Backup interrupted, understanding Fatal: repository contains errors

Hi everyone, I’m fairly new to restic and I’m having a weird problem I couldn’t find an answer to.

I was connected to an SSH server and launched a restic backup on its external HDD when I had a power outrage on my machine and lost the SSH connection which of course meant that also the backup with restic was interrupted (stupid me that I didn’t use a screen).
Once the power came back again I connected and restarted the backup that finished. I then run a check that some some extra data and suggested to run a prune command to fix.
I also run a check --read-data which terminates like this:

Pack ID does not match, want 364ff35c, got 424d0a45
pack eca4ebb2 contains 1 errors: [blob 0: ciphertext verification failed]
[3:05:39] 100.00%  34342 / 34342 items
duration: 3:05:39
Fatal: repository contains errors

I’m not sure if there’s an actual issue with the repo or I’m just misinterpreting this message.
I’ve seen others with similar issue but mainly the problem was that the check could not complete while in my case it seems like the check is completing but still it says the repository contains errors.

Any suggestion?

Most likely, pack eca4ebb2 was in the process of being written when the power was interrupted. Try temporarily moving this pack outside of the repository and re-running check. If there are no errors, you can safely delete it.

Thanks for the suggestion but I’m not sure how should I go to move a pack outside the repository.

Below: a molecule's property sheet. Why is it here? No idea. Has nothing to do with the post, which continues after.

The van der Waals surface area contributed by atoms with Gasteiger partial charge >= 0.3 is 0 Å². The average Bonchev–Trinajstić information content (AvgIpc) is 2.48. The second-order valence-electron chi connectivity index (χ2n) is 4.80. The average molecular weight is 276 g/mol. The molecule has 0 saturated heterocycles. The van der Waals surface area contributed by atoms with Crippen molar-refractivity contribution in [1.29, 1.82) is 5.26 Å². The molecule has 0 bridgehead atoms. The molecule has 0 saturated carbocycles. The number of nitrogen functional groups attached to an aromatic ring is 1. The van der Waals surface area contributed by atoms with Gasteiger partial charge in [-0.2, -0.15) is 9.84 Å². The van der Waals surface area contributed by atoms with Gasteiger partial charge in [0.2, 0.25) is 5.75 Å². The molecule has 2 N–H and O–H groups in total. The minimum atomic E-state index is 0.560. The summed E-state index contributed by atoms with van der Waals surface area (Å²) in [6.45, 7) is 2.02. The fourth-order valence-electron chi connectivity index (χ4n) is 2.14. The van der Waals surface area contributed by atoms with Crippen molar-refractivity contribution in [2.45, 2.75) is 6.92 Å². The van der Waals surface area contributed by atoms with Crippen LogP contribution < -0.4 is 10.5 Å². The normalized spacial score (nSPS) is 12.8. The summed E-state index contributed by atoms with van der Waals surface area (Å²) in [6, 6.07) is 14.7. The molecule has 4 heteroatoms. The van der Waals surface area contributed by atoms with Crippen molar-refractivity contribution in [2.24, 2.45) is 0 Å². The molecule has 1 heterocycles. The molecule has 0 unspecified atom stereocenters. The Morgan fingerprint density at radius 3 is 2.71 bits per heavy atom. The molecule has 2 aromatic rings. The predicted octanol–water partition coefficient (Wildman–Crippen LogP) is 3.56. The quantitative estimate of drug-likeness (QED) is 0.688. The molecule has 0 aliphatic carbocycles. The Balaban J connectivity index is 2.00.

ssh to the server holding the files and mv that pack somewhere else, like your home directory or /tmp (provided /tmp doesn’t get cleaned automatically on boot).

I’m not sure exactly where the packs are located, I believe they are inside /data, correct? In that case, I moved eca4ebb2[…] away from the repo, launched a rebuild-index and now a check --read-data and doesn’t seem to be too happy.

error for tree a373a20a:
tree a373a20a: file “IMG_20190330_143200.jpg” blob 1 size could not be found
tree a373a20a: file “IMG_20190330_143206.jpg” blob 1 size could not be found
tree a373a20a, blob c474ae0f: not found in index
tree a373a20a, blob d1dc9234: not found in index

Am I doing this wrong?

Hmm, then based on the error message, a single blob in that pack got damaged somehow. I would strongly suggest running a memory test on your system. This doesn’t sound like a symptom of an interrupted upload.

If you run sha256sum -b on that pack file, the checksum should match the filename. Is that correct?

Yes, if I run sha256sum -b of the pack file the checksum matches the filename. You’re saying this isn’t a symptom of interrupted uploading but
maybe there has been a misunderstanding in my post. I wasn’t uploading from my machine to the SSH server, I was backing up the SSH server itself on an external HDD that is connected to it. When I lost power that was on my machine which terminated the SSH connection that was running restinc on the server.

Either way, the pack’s checksum matches but the blob contained in the pack isn’t matching its checksum. If the pack’s data was corrupted during or after being written to disk, the pack’s checksum wouldn’t match either.

The most likely scenario is that the blob’s data or the blob’s checksum was corrupted in-memory before being written. This is why I’m suggesting running a memory test on the system.

I’ll run a check.
In the meantime can you details how exactly you got to this conclusion? I believe I’m missing some knowledge about how restic works.

Each pack file contains multiple pieces of data. These can be file contents (blobs) or directory listings (trees). The pack contains a SHA-256 checksum for each such bit of data it contains.

The pack itself is then hashed with SHA-256 and the pack is saved under this filename.

In your situation, you have a pack whose checksum matches its filename, but an item within the pack whose checksum does not match the checksum recorded in the pack.